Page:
Interested stakeholders can learn more about West Virginia Universitys new community development initiative to promote forestry heritage tourism during a meeting Tuesday, Nov. 27, from 8 a.m.-3 p.m. at Blackwater Falls State Park.

Researchers in WVU s Davis College of Agriculture, Forestry and Consumer Sciences and the WVU Extension Service were recently awarded a $537,648 grant by the Fund for Rural America program to create a unified tourism effort for the central Appalachian Mountain region from western Maryland to southeastern West Virginia.

“These forest heritage tourist destinations will provide high-quality, forestry-related retail products, programs, events and visitor services,”said Theresa Goldman, assistant professor of forest resource management at WVU and one of the project leaders.

The four-year project will initially involve a collaborative visioning and planning process. The purpose of the Nov. 27 meeting is to establish a vision for the trail.

The project will eventually implement two community-based projects in Elkins and Webster Springs. The focus will later extend to other communities in the region.

The project has already drawn substantial support from potential stakeholders.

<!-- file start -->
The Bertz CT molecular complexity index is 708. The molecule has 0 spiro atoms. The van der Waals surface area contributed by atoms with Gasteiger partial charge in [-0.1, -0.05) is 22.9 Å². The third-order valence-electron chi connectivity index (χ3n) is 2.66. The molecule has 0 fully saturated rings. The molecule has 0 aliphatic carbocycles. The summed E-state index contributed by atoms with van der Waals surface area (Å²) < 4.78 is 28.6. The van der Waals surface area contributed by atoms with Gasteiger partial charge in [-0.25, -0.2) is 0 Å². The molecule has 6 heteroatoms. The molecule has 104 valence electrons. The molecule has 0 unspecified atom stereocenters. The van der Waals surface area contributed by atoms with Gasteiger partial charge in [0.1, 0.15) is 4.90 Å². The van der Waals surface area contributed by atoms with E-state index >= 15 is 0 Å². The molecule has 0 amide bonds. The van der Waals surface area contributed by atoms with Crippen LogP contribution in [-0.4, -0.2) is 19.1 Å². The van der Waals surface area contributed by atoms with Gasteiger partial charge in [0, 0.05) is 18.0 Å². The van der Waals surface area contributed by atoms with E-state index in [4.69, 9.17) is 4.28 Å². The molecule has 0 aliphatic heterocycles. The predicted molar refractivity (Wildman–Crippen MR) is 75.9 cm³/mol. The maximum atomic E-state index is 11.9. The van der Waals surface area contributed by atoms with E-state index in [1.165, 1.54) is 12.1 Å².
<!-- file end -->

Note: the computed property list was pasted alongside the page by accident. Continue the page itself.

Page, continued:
“Both nationally and in West Virginia, communities are discovering how well the preservation of historical, cultural and natural resources combines with tourism development to enable communities to diversify their economies and promote traditional ways of life,”said Alisa Bailey, commissioner of the West Virginia Division of Tourism.”The forestry heritage trail as envisioned by WVU is an innovative concept that builds upon extensive stakeholder collaboration and grassroots tourism development.”

“The forestry industry is a key asset in West Virginia and is responsible for much of our heritage,”said Susie Salisbury, former heritage tourism program coordinator for the Preservation Alliance of West Virginia.”West Virginia and western Maryland have a wealth of potential heritage sites, which can create a unique opportunity for community and economic development growth within the region.”

According to project leaders, states like Minnesota and North Carolina in partnership with their cooperative extension services have also developed tourism research and outreach centers. In 1999, $2.5 million of Pennsylvanias state funding was used to develop the concept of Heritage Parks to assist local areas in promoting their industrial heritage.

All interested individuals or groups are welcome to attend the Nov. 27 meeting. For information on the project or to attend the meeting, contact Goldman at 304-293-2941, ext. 2416.